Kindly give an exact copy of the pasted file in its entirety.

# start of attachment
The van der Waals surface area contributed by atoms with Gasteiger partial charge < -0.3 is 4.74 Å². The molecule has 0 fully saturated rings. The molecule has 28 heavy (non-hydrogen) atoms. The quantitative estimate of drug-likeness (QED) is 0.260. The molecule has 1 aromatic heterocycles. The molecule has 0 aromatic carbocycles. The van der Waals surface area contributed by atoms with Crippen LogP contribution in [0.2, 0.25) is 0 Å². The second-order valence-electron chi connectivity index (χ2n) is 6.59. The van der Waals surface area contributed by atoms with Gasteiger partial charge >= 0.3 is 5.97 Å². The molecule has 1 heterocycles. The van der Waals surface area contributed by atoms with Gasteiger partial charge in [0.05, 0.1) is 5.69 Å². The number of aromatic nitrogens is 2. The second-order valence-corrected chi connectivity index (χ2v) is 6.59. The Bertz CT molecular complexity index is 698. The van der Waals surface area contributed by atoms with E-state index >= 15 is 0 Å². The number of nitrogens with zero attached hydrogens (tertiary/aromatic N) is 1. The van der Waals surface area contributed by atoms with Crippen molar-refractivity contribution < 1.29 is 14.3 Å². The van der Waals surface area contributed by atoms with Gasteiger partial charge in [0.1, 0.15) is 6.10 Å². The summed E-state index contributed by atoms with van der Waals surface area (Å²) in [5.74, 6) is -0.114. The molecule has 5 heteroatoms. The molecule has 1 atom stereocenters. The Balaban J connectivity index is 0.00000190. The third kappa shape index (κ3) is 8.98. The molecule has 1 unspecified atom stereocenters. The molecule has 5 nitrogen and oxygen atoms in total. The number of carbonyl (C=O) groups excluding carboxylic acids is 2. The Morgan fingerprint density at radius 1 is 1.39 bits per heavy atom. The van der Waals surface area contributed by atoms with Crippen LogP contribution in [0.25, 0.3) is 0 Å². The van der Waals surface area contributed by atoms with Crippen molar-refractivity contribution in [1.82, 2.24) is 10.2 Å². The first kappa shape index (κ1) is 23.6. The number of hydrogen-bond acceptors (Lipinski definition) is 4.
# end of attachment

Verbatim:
The van der Waals surface area contributed by atoms with Gasteiger partial charge < -0.3 is 4.74 Å². The molecule has 0 fully saturated rings. The molecule has 28 heavy (non-hydrogen) atoms. The quantitative estimate of drug-likeness (QED) is 0.260. The molecule has 1 aromatic heterocycles. The molecule has 0 aromatic carbocycles. The van der Waals surface area contributed by atoms with Crippen LogP contribution in [0.2, 0.25) is 0 Å². The second-order valence-electron chi connectivity index (χ2n) is 6.59. The van der Waals surface area contributed by atoms with Gasteiger partial charge >= 0.3 is 5.97 Å². The molecule has 1 heterocycles. The van der Waals surface area contributed by atoms with Gasteiger partial charge in [0.05, 0.1) is 5.69 Å². The number of aromatic nitrogens is 2. The second-order valence-corrected chi connectivity index (χ2v) is 6.59. The Bertz CT molecular complexity index is 698. The van der Waals surface area contributed by atoms with E-state index >= 15 is 0 Å². The number of nitrogens with zero attached hydrogens (tertiary/aromatic N) is 1. The van der Waals surface area contributed by atoms with Crippen molar-refractivity contribution < 1.29 is 14.3 Å². The van der Waals surface area contributed by atoms with Gasteiger partial charge in [0.1, 0.15) is 6.10 Å². The summed E-state index contributed by atoms with van der Waals surface area (Å²) in [5.74, 6) is -0.114. The molecule has 5 heteroatoms. The molecule has 1 atom stereocenters. The Balaban J connectivity index is 0.00000190. The third kappa shape index (κ3) is 8.98. The molecule has 1 unspecified atom stereocenters. The molecule has 5 nitrogen and oxygen atoms in total. The number of carbonyl (C=O) groups excluding carboxylic acids is 2. The Morgan fingerprint density at radius 1 is 1.39 bits per heavy atom. The van der Waals surface area contributed by atoms with Crippen LogP contribution in [0.25, 0.3) is 0 Å². The van der Waals surface area contributed by atoms with Crippen molar-refractivity contribution in [1.82, 2.24) is 10.2 Å². The first kappa shape index (κ1) is 23.6. The number of hydrogen-bond acceptors (Lipinski definition) is 4.